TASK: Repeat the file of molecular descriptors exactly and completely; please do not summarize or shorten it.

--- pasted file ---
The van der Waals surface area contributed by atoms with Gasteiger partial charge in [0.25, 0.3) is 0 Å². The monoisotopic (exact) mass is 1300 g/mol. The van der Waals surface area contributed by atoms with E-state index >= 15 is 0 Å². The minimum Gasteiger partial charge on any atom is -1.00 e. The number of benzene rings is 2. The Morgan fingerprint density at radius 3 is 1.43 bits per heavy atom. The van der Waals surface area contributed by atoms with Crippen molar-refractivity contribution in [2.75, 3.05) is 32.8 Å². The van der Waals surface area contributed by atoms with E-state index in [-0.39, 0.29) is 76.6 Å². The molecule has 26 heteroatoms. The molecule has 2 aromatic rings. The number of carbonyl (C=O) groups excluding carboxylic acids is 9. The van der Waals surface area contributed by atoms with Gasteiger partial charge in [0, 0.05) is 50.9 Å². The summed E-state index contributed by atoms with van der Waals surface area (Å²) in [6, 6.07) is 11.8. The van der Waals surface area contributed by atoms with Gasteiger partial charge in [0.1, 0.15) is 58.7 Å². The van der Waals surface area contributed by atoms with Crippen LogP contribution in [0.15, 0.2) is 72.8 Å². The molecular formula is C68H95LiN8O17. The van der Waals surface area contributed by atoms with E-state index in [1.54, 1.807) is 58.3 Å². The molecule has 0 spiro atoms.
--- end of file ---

The van der Waals surface area contributed by atoms with Gasteiger partial charge in [0.25, 0.3) is 0 Å². The monoisotopic (exact) mass is 1300 g/mol. The van der Waals surface area contributed by atoms with E-state index >= 15 is 0 Å². The minimum Gasteiger partial charge on any atom is -1.00 e. The number of benzene rings is 2. The Morgan fingerprint density at radius 3 is 1.43 bits per heavy atom. The van der Waals surface area contributed by atoms with Crippen molar-refractivity contribution in [2.75, 3.05) is 32.8 Å². The van der Waals surface area contributed by atoms with E-state index in [-0.39, 0.29) is 76.6 Å². The molecule has 26 heteroatoms. The molecule has 2 aromatic rings. The number of carbonyl (C=O) groups excluding carboxylic acids is 9. The van der Waals surface area contributed by atoms with Gasteiger partial charge in [0, 0.05) is 50.9 Å². The summed E-state index contributed by atoms with van der Waals surface area (Å²) in [6, 6.07) is 11.8. The van der Waals surface area contributed by atoms with Gasteiger partial charge in [0.1, 0.15) is 58.7 Å². The van der Waals surface area contributed by atoms with Crippen LogP contribution in [0.15, 0.2) is 72.8 Å². The molecular formula is C68H95LiN8O17. The van der Waals surface area contributed by atoms with E-state index in [1.54, 1.807) is 58.3 Å². The molecule has 0 spiro atoms.